Wound and reconstructive problems in advanced disease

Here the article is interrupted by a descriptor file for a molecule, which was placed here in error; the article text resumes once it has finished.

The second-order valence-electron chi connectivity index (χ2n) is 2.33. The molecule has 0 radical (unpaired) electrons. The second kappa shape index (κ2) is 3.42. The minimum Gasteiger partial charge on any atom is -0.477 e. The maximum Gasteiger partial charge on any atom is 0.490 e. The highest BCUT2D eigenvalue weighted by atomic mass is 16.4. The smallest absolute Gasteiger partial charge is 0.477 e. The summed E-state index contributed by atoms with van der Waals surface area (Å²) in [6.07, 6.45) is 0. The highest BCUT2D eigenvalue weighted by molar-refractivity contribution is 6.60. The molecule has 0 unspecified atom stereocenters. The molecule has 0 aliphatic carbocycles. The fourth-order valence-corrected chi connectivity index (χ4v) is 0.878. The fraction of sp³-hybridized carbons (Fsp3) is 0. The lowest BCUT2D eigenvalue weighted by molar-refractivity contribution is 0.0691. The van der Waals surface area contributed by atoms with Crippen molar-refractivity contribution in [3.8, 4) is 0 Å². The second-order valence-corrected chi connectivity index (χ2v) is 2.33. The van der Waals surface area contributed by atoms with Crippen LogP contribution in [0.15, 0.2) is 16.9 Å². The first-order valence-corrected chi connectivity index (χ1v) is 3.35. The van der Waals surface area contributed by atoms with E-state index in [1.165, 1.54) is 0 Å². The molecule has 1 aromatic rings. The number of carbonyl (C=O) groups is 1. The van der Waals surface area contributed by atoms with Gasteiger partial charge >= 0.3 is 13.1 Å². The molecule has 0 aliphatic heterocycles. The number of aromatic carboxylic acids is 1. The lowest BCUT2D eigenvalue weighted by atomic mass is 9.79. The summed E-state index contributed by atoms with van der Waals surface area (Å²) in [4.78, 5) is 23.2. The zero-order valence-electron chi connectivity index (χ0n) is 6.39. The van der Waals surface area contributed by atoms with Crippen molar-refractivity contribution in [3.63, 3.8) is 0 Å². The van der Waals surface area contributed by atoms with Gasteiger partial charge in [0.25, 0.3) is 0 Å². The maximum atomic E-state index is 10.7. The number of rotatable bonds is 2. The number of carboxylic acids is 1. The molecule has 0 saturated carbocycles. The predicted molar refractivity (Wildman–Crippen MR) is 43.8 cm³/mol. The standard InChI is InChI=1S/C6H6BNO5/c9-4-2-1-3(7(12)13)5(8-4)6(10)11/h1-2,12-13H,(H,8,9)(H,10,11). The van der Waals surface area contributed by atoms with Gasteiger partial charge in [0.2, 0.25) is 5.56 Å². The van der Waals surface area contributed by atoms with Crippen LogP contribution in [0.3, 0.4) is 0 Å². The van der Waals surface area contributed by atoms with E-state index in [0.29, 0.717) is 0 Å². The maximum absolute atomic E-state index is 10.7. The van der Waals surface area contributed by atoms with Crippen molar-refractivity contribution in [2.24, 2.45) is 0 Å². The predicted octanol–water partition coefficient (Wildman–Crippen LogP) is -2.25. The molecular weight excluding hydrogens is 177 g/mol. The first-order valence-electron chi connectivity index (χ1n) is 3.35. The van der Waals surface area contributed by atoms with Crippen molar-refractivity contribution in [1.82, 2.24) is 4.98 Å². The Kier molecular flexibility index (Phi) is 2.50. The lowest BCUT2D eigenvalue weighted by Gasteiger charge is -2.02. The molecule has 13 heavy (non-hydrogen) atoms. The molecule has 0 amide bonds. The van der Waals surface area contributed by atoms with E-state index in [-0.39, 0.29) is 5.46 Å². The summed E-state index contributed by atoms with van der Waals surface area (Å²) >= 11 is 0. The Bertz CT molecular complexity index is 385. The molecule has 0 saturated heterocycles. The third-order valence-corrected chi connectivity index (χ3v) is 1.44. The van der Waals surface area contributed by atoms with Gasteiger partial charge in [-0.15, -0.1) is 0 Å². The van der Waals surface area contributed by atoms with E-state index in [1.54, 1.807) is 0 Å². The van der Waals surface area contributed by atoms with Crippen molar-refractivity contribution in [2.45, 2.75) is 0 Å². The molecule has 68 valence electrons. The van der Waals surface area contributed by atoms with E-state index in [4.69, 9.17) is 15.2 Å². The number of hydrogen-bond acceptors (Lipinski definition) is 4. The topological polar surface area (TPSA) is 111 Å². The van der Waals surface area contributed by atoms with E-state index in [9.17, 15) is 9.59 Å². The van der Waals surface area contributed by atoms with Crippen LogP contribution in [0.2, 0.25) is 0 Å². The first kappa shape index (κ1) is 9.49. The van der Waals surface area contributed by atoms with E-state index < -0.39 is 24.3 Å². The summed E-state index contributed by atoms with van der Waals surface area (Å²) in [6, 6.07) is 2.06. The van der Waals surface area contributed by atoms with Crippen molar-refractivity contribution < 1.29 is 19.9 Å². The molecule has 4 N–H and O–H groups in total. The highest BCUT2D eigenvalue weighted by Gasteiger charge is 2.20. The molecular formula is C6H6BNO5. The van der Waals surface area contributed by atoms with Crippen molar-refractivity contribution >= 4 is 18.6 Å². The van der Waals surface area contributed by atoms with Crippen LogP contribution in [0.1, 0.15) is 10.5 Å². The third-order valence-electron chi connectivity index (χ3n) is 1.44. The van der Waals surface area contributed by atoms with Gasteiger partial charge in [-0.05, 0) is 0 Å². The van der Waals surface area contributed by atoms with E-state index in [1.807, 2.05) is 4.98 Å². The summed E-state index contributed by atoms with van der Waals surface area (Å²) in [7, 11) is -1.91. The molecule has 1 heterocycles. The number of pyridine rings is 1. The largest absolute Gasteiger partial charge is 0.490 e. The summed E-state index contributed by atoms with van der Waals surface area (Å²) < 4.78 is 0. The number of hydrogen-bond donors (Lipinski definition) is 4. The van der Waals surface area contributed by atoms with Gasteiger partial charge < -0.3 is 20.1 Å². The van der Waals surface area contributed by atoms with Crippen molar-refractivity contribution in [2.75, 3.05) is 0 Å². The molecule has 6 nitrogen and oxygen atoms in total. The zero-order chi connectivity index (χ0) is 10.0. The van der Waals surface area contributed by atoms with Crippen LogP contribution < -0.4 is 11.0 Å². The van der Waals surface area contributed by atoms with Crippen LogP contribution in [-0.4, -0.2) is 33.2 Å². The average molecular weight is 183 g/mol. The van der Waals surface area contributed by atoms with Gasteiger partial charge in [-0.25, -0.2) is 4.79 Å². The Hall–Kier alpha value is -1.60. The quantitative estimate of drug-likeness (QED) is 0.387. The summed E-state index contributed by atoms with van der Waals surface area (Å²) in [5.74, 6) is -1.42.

This chapter discusses wound and reconstructive problems found in advanced disease. The author first presents the case of Gertrude, a 68-year-old patient with advanced carcinoma of her breast, who was determined to have metastatic disease. The next section focuses on wound healing and acute and chronic wounds. Acute wounds refer to an acute injury or a surgical procedure, while chronic wounds are wounds that were not closed successfully at the time of surgery or immediately after an injury. Wound closure and reconstructive surgery are then discussed. This is immediately followed by another case, where reconstructive surgery proved to be beneficial to a patient who underwent cancer surgery. Plastic surgery, special procedures, burn care and management, and unprecedented survival are covered in the latter section of the chapter.
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